In English (and Spanish), "or" ("o") can be between things. In Spanish, if negating, both items are preceded by "ni".

I'm looking at sample sentences in Chinese, and sometimes I see


but in others, the first 或 is not there.

Is this arbitrary, or is there a simple or complex rule to know which to use?

I was about to write 我沒有或姐姐或哥哥。

  • 2
    我既沒有姐姐也没有哥哥 see dictionaries, e.g. ichacha: neither…nor (既)不…也不,(既)非…也非; 既不…也不…... & much more, iciba
    – user6065
    Commented Jan 23, 2018 at 15:14

3 Answers 3


"____或____" = "____or____"

Example :

我沒有姐姐(者)哥哥 (I don't have sister or brother)

"是____或是____" = "is ____or____"

Example :

來的姐姐或是哥哥都不要緊 (It doesn't matter the one who comes is sister or brother)


"或____或____" = "either____ or____"


全部隊員(者)死(者)傷,我们已經沒法再戦 (All team members either died or injured, we can fight no longer)

"或是____或是____" = "is either____ or____"

Example: 來的或是姐姐, 或是哥哥, 總之不會是父母 (The one who comes is either sister or brother, in short, will not be parents)

I was about to write 我沒有或姐姐或哥哥。

As user6065 stated:

既沒有姐姐也没有哥哥 (I have neither sister nor brother)

既有姐姐也有哥哥 (I have sister and also brother)


Chinese seldom use 或. There is usually other ways to express the idea.

I do not have any sisters or brothers. 我没有姐妹没有兄弟。

You’d better hurry, or you will be late. 快点,要不然就迟到了。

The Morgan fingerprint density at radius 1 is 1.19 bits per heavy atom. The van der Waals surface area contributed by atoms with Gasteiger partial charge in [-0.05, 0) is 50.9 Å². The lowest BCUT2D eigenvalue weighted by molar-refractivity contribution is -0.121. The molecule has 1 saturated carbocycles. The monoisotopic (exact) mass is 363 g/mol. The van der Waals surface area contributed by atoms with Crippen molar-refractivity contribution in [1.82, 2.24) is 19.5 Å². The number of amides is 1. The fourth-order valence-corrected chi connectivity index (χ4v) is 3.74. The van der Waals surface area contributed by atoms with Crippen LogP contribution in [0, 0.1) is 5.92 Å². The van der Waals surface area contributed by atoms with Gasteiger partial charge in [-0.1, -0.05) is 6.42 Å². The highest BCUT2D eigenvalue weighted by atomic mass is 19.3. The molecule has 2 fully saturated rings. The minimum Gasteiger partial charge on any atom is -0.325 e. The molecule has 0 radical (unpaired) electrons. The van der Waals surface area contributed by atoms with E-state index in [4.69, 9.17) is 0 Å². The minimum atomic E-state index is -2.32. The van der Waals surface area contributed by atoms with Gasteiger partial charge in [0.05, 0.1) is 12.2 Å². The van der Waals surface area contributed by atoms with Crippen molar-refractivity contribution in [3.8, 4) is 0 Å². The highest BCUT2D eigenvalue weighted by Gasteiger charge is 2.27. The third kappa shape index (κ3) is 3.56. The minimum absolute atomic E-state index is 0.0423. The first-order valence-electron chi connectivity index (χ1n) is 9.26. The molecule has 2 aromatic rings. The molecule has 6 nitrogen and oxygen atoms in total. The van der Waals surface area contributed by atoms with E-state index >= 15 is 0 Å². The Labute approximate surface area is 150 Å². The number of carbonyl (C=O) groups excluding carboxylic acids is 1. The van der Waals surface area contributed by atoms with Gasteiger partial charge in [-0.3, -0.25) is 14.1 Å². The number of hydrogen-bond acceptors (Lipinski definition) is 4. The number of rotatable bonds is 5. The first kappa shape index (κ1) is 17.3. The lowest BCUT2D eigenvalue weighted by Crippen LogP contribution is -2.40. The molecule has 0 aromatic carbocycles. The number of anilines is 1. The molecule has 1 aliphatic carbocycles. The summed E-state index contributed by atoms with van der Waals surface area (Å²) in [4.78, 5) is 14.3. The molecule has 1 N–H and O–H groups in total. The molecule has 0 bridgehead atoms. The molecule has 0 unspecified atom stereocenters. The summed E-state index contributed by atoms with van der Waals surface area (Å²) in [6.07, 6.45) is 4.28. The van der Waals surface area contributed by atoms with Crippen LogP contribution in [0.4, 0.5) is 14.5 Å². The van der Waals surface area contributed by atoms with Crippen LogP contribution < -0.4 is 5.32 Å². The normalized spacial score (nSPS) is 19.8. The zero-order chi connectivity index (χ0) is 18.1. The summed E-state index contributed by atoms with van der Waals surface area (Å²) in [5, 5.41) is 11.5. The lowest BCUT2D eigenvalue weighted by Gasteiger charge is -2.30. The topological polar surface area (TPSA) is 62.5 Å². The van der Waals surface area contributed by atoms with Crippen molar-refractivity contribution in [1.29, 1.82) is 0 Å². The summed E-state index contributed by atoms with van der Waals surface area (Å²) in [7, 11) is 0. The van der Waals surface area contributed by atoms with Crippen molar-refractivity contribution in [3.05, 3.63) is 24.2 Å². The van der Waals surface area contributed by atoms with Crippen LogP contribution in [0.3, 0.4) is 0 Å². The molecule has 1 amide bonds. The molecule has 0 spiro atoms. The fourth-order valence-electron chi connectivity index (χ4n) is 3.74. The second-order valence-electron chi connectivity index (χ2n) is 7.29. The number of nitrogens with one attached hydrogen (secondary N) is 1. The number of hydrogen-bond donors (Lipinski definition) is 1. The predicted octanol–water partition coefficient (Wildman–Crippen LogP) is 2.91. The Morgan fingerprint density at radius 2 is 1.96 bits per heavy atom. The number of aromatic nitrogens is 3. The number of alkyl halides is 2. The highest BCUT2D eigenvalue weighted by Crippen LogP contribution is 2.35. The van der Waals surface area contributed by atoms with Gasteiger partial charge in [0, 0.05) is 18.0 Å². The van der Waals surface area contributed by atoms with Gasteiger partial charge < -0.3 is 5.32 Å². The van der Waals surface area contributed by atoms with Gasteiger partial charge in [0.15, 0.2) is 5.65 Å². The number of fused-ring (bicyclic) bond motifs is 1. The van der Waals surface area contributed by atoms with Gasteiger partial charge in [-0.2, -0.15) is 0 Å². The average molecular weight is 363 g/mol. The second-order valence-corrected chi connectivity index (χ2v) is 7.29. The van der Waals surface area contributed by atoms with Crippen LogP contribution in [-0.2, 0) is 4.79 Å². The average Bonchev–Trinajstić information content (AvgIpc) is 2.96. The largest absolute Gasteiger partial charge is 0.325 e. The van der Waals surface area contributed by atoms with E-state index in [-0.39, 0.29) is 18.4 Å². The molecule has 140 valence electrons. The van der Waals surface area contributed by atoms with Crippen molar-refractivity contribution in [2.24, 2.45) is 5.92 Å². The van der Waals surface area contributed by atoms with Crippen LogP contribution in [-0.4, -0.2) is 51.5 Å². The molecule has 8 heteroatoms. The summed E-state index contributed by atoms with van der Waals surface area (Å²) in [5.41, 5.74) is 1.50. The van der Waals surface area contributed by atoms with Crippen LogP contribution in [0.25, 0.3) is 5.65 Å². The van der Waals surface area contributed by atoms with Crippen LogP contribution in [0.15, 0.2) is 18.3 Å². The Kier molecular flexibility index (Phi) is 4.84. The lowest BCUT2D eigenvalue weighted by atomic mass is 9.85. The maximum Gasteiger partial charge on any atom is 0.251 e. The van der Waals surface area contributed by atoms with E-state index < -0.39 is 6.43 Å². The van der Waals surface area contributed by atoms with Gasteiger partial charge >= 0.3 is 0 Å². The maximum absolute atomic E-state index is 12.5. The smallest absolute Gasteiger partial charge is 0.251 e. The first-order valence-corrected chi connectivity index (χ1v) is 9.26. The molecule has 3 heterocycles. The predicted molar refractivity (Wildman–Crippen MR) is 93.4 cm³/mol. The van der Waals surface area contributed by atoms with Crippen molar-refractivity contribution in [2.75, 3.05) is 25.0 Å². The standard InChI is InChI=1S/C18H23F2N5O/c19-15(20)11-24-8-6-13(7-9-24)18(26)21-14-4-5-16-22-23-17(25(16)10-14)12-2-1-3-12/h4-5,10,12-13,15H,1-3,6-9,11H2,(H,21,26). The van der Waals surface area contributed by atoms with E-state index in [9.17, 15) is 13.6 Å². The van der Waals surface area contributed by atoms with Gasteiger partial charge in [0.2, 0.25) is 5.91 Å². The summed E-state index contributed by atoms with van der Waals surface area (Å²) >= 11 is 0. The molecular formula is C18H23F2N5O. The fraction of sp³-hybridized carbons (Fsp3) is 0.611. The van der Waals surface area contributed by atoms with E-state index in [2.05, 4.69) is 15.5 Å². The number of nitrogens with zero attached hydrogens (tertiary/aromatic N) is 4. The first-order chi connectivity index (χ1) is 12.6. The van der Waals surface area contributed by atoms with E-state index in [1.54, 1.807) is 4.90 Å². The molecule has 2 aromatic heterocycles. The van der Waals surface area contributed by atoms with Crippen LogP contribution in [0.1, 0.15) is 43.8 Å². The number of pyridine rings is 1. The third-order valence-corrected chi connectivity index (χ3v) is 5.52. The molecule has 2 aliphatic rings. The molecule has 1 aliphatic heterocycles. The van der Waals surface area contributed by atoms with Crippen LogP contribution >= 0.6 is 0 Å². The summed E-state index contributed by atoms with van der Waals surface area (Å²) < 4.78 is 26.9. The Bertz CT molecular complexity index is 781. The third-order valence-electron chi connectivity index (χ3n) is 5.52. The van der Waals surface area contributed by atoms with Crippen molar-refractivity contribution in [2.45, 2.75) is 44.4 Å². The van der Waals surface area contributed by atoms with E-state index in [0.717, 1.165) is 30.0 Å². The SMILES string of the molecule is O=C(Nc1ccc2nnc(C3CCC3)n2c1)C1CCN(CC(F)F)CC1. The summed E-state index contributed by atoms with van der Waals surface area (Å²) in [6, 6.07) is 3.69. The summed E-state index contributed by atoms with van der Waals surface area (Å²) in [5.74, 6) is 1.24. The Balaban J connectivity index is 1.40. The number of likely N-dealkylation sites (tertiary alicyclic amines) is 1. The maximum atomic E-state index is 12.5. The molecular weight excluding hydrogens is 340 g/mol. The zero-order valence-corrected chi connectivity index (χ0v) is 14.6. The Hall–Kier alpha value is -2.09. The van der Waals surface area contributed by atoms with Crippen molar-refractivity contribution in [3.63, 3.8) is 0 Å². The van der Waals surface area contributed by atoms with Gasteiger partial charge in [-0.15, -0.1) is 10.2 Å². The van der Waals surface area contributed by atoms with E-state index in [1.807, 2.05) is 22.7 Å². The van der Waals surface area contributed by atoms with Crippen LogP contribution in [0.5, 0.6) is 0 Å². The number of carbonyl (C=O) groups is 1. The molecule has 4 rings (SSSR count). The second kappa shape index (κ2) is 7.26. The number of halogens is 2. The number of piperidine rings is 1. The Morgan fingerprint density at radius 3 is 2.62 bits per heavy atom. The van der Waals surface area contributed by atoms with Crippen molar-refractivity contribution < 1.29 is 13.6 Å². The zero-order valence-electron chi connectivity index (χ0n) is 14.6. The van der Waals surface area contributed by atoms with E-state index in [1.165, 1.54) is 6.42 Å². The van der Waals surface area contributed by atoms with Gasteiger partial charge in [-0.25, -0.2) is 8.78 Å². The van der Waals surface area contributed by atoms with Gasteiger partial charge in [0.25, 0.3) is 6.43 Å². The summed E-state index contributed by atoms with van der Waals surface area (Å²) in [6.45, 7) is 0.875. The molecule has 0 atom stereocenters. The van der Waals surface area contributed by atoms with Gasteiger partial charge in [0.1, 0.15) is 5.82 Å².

They either died or escaped. 他们不是死了就是逃了。 Note that the Chinese sentence literally means “if they did not die, then they escaped.” If you have some mathematics or logic background, you may have noticed that in English, the primitive logical operators are “and”, “or”, and “not”. But in Chinese, the primitive logical operators are “and”, “implies” and “not”. “If not A, then B” is logically equivalent to “A or B”.


You may compare 或 in Chinese with "⋁" in logic or "or" in the languages in Europe. In Chinese it does not express choice, but rather express something or someone else is the same,or express enumeration. To express choice is a simulation to the languages in Europe. It is not natural in speech of the illiterate

One historic reason for such a usage is that in ancient Chinese, 或 mean there are someone, or someone.


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